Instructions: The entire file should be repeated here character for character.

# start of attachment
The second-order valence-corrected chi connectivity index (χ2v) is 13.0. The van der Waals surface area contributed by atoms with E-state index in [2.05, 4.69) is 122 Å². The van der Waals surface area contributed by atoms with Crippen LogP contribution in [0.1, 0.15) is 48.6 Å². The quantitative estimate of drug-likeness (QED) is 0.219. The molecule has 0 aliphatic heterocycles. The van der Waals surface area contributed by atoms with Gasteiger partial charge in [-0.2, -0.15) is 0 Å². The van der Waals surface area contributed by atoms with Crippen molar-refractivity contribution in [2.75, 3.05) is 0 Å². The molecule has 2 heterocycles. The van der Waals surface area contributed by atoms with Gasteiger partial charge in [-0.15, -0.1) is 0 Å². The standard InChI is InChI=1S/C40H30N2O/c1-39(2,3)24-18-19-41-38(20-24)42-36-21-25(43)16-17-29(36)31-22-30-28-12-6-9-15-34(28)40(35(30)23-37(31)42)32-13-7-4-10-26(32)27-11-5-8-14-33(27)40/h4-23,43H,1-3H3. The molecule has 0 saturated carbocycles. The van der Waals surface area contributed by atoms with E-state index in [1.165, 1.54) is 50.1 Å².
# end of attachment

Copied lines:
The second-order valence-corrected chi connectivity index (χ2v) is 13.0. The van der Waals surface area contributed by atoms with E-state index in [2.05, 4.69) is 122 Å². The van der Waals surface area contributed by atoms with Crippen LogP contribution in [0.1, 0.15) is 48.6 Å². The quantitative estimate of drug-likeness (QED) is 0.219. The molecule has 0 aliphatic heterocycles. The van der Waals surface area contributed by atoms with Gasteiger partial charge in [-0.2, -0.15) is 0 Å². The van der Waals surface area contributed by atoms with Crippen molar-refractivity contribution in [2.75, 3.05) is 0 Å². The molecule has 2 heterocycles. The van der Waals surface area contributed by atoms with Gasteiger partial charge in [-0.15, -0.1) is 0 Å². The standard InChI is InChI=1S/C40H30N2O/c1-39(2,3)24-18-19-41-38(20-24)42-36-21-25(43)16-17-29(36)31-22-30-28-12-6-9-15-34(28)40(35(30)23-37(31)42)32-13-7-4-10-26(32)27-11-5-8-14-33(27)40/h4-23,43H,1-3H3. The molecule has 0 saturated carbocycles. The van der Waals surface area contributed by atoms with E-state index in [1.165, 1.54) is 50.1 Å².